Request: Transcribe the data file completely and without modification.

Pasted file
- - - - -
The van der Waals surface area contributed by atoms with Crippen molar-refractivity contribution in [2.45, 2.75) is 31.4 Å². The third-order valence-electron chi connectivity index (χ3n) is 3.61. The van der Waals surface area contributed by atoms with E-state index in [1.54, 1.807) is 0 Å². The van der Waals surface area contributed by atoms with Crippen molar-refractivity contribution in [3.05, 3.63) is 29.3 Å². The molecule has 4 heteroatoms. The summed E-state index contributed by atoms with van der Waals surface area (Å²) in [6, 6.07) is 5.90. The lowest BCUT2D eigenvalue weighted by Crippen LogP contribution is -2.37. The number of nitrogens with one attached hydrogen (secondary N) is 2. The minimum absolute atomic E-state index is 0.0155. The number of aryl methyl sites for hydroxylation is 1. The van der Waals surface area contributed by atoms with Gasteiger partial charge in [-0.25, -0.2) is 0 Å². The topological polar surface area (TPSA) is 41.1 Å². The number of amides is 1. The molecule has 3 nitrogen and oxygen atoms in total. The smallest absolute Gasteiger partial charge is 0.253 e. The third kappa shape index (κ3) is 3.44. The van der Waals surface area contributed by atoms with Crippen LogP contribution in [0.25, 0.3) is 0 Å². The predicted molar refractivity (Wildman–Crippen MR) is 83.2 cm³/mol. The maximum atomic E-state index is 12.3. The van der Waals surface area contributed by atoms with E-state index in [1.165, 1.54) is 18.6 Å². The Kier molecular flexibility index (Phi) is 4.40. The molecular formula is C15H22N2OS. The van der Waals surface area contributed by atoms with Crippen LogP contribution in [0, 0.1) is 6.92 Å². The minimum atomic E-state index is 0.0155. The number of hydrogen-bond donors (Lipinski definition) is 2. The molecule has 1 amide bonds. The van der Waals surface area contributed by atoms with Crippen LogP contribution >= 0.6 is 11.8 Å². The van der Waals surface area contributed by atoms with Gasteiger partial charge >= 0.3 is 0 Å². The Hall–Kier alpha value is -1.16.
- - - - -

The van der Waals surface area contributed by atoms with Crippen molar-refractivity contribution in [2.45, 2.75) is 31.4 Å². The third-order valence-electron chi connectivity index (χ3n) is 3.61. The van der Waals surface area contributed by atoms with E-state index in [1.54, 1.807) is 0 Å². The van der Waals surface area contributed by atoms with Crippen molar-refractivity contribution in [3.05, 3.63) is 29.3 Å². The molecule has 4 heteroatoms. The summed E-state index contributed by atoms with van der Waals surface area (Å²) in [6, 6.07) is 5.90. The lowest BCUT2D eigenvalue weighted by Crippen LogP contribution is -2.37. The number of nitrogens with one attached hydrogen (secondary N) is 2. The minimum absolute atomic E-state index is 0.0155. The number of aryl methyl sites for hydroxylation is 1. The van der Waals surface area contributed by atoms with Gasteiger partial charge in [-0.25, -0.2) is 0 Å². The topological polar surface area (TPSA) is 41.1 Å². The number of amides is 1. The molecule has 3 nitrogen and oxygen atoms in total. The smallest absolute Gasteiger partial charge is 0.253 e. The third kappa shape index (κ3) is 3.44. The van der Waals surface area contributed by atoms with Crippen LogP contribution in [0.25, 0.3) is 0 Å². The predicted molar refractivity (Wildman–Crippen MR) is 83.2 cm³/mol. The maximum atomic E-state index is 12.3. The van der Waals surface area contributed by atoms with E-state index in [1.165, 1.54) is 18.6 Å². The Kier molecular flexibility index (Phi) is 4.40. The molecular formula is C15H22N2OS. The van der Waals surface area contributed by atoms with Crippen LogP contribution in [0, 0.1) is 6.92 Å². The minimum atomic E-state index is 0.0155. The number of hydrogen-bond donors (Lipinski definition) is 2. The molecule has 1 amide bonds. The van der Waals surface area contributed by atoms with Crippen LogP contribution >= 0.6 is 11.8 Å². The van der Waals surface area contributed by atoms with Gasteiger partial charge >= 0.3 is 0 Å². The Hall–Kier alpha value is -1.16.